Hay 2 definiciones de UNISON en inglés:

UNISON

Saltos de línea: UNI¦SON
Pronunciación: /ˈjuːnɪs(ə)n
 
/
  • (In the UK) a trade union formed in 1993 and representing employees in the health service and public sector.

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Palabra del día skosh
Pronunciación: skəʊʃ
noun
a small amount; a little

Hay 2 definiciones de UNISON en inglés:

unison

Saltos de línea: uni¦son
Pronunciación: /ˈjuːnɪs(ə)n
 
/

sustantivo

[mass noun]
  • 2 Music Coincidence in pitch of sounds or notes: the flutes play in unison with the violas
    Más ejemplos en oraciones
    • Note that the cymbals are played in unison with four other types of instruments.
    • Two voices chorused as the sound of two hands hit in perfect unison.
    • The horn section of the RAAF Central Band blow in unison during the first concert of the Tour de Force II Tour.
  • 2.1 [count noun] A combination of notes, voices, or instruments at the same pitch or (especially when singing) in octaves: good unisons are formed by flutes, oboes, and clarinets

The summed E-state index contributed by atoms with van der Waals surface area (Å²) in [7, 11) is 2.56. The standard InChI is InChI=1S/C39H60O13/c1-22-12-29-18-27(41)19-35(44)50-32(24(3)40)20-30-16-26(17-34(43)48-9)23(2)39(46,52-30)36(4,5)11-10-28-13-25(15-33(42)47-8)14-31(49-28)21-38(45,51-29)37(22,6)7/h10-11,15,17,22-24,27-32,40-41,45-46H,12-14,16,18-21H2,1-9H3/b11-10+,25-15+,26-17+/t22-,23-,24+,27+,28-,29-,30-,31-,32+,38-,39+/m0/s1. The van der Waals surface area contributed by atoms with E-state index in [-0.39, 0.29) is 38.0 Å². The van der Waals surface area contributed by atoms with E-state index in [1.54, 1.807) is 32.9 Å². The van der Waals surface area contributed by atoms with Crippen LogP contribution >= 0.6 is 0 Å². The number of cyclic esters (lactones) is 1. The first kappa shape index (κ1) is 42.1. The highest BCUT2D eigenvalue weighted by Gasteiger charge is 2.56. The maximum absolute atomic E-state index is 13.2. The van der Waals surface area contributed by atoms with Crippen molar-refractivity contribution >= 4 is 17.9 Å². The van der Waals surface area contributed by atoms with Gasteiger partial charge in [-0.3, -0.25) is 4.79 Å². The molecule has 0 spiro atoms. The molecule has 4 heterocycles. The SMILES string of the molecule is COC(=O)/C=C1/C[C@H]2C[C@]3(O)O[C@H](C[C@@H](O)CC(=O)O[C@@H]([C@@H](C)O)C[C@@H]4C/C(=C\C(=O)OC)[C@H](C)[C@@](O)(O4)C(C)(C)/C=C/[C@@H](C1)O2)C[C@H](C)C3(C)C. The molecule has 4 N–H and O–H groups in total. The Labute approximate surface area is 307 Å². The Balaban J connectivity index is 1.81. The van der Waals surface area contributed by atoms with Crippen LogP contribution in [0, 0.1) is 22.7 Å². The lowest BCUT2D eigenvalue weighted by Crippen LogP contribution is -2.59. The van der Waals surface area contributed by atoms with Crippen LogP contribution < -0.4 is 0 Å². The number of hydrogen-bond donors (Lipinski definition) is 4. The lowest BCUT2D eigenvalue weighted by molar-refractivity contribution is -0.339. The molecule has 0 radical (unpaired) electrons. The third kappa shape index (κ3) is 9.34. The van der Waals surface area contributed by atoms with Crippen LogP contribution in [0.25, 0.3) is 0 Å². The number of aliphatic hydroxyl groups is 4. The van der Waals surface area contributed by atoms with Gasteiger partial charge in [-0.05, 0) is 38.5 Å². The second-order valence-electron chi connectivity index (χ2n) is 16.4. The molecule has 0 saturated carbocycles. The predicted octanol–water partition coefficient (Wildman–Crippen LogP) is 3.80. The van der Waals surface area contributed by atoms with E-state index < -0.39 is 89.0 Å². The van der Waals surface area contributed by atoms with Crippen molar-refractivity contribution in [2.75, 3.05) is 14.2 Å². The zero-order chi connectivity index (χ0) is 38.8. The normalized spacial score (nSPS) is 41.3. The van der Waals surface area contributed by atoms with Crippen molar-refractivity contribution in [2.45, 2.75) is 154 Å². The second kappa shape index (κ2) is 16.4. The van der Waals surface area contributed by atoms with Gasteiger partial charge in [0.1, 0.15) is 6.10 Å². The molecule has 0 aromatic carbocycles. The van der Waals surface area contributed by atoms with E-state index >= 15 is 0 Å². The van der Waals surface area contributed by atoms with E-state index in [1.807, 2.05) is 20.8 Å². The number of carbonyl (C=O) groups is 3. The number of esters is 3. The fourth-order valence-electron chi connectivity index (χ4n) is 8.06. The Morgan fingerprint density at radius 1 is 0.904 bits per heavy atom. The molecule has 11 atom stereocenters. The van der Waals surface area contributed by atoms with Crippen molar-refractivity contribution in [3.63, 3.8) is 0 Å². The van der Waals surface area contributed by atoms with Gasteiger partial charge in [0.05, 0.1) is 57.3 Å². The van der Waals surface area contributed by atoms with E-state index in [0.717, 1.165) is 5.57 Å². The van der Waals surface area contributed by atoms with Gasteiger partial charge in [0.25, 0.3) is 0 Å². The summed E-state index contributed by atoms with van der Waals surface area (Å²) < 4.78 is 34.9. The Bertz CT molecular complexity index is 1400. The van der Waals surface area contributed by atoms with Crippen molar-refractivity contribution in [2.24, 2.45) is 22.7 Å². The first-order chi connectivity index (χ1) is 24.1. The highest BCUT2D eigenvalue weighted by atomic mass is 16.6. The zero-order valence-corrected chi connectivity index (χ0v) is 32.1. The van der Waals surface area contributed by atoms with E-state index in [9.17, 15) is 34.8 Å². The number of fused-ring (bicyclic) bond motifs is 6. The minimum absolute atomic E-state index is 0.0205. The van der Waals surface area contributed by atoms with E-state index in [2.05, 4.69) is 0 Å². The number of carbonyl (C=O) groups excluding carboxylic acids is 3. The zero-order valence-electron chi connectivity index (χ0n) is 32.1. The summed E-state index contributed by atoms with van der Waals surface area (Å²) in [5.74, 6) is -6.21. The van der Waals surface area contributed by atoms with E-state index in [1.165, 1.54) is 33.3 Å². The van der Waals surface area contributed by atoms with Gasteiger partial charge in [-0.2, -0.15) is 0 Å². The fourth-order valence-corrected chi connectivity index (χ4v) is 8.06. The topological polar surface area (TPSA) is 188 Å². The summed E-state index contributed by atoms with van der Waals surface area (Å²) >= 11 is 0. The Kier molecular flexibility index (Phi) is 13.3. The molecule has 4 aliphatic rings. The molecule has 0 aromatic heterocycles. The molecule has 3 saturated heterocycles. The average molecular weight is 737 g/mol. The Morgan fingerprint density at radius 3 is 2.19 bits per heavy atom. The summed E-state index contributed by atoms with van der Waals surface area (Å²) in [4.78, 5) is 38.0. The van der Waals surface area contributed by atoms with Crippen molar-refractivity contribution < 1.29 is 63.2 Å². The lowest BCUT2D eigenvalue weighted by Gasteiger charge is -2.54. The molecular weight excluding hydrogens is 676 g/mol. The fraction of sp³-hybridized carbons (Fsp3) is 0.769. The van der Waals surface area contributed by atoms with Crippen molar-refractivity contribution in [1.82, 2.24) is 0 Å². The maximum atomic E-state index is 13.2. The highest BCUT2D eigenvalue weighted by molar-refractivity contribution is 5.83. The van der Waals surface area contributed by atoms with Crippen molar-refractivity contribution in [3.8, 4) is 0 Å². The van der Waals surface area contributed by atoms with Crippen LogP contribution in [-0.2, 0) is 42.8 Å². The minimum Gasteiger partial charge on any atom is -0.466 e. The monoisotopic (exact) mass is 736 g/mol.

Más ejemplos en oraciones
    • With the Scherzo we are back to bare unisons and octaves, though now assertive, but the G with which the music starts makes the key unambiguously clear as C major.
    • A remarkable passage in unisons and octaves follows which leads to a fugue bristling with cross-rhythms.
    • Also, look for any octave doublings or unisons, circling or otherwise marking them between the staves.

adjetivo

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  • Performed in unison: unison congregational singing
    Más ejemplos en oraciones
    • As a child, the only music I experienced was unison hymn singing with no formal leader, accompanied by an enthusiastic piano.
    • The finale is for full orchestra with unison horns and trumpets rousingly playing Purcell's theme at the end.
    • The asymmetric rhythms of their unison duet invigorated the music's persistence.

Derivativos

unisonous

Pronunciación: /jʊˈnɪs(ə)nəs/
adjetivo
Más ejemplos en oraciones
  • To this day unisonous singing has survived in Hevsureti, Tusheti and other mountainous areas.
  • At least one type of signal in the set of signals is synchronously averaged to provide an unisonous output.
  • He urged the whole nation to promote a unisonous regional development in the country in the next five years.

Origen

late Middle English (in sense 2 of the noun): from Old French, or from late Latin unisonus, from Latin uni- 'one' + sonus 'sound'.

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